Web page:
How to create grayscale images on .NET

In this example we will use simple color recalculation method to grayscale images. For each pixel on image we will calculate "average color" that we write back on image. Average color is sum of current color’s red, green and blue channels integer value divided by three. This value is assigned to all three channels for current pixel.

Colored picture of rabbit commiting
the crime.

Although grayscaled she is still on action.

The cool thing about this rabbit is her colors – black, white and gray. As you can see rabbit colors are almost the same on both pictures. Okay, let’s see the code.

public Bitmap GrayScale(Bitmap Bmp)
    int rgb;
    Color c;

    for (int y = 0; y < Bmp.Height; y++)
        for (int x = 0; x < Bmp.Width; x++)
            c = Bmp.GetPixel(x, y);
            rgb = (int)((c.R + c.G + c.B) / 3);
            Bmp.SetPixel(x, y, Color.FromArgb(rgb, rgb, rgb));
    return Bmp;

Some notes about this code. It is also possible to calculate grayscale colors for channels differently. Instead of average of channels colors we can also use:

  • maximum of channel values,
  • minimum of channel values,
  • custom divider.

It depends purely on context what one may need. Channel values maximum is good for pictures that are little bit too dark. Minimum is good for pictures that are little bit too bright. Custom divider may find usage in applications where user may want to change brightness manually. Current example by itself is goof for original pictures that are okay enough to publish them.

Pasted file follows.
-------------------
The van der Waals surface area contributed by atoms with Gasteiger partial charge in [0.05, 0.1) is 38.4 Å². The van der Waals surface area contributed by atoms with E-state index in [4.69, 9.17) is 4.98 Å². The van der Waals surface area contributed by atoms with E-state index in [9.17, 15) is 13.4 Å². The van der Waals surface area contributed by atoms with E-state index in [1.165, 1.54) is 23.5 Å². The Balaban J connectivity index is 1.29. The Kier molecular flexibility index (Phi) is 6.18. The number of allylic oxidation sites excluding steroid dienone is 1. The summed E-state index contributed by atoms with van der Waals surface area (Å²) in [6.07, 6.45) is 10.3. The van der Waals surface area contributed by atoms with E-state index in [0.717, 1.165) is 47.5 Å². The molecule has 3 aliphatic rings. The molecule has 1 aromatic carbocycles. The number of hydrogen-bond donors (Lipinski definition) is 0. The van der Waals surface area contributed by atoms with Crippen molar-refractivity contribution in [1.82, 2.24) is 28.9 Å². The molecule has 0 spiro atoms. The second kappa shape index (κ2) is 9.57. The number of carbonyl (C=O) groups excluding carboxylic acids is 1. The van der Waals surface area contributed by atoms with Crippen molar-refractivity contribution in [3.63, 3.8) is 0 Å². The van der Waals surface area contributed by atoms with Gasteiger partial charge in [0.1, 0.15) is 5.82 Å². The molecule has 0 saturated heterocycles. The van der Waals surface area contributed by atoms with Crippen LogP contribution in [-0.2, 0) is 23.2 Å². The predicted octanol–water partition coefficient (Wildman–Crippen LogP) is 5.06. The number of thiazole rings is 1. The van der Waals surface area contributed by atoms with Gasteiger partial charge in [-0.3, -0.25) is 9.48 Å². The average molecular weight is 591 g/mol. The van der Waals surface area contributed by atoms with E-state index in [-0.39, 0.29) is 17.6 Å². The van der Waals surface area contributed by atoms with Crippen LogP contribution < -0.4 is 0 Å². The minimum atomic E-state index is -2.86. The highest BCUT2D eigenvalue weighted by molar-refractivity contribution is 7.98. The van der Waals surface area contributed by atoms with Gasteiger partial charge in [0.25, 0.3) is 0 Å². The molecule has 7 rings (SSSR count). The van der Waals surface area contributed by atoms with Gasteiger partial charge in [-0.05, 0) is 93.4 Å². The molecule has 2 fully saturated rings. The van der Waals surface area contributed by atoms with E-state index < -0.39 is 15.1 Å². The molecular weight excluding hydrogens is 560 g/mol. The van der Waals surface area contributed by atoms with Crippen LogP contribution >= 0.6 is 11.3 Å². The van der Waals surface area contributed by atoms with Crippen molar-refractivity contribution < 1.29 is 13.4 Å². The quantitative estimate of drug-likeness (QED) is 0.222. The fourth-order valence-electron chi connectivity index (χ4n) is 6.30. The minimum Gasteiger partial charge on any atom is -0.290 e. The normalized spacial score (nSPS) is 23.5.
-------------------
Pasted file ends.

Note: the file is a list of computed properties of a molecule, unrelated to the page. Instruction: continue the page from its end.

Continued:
I know there are faster methods available for grayscaling. These methods are usually based on unmanaged code. This example here is slower but it is managed code you can use safely in your applications.

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Categories: .NET Graphics

View Comments (4)

  • Or use unsafe code by locking the bitmap object and retrieving the pointer in memory. The colormatrix through gdi is the fastest as this also can be done accellerated.

    By the way... you are doing a very rude color to grey conversion. You should weight the color components differently.

  • There's a problem in not weighting the different colours, since neither the human eye nor display tech works that way. This works well in the example image, but not as well as in others.


    rgb = (int)((c.R + c.G + c.B) / 3);


    rgb = (int)(sqrt( 0.241 * c.R * c.R + 0.691 * c.G * c.G + 0.068 * c.B * c.B ));

    Will give a much more accurate version, though we can do pretty well much faster with:

    rgb = (int)(0.299 * c.R + 0.587 * c.G + 0.114 * c.B);

    Perhaps the most commonly seen is the slight rounding of this:

    rgb = (int)(0.3 * c.R + 0.59 * c.G + 0.11 * c.B);

    Which in practice is going to come out much the same.

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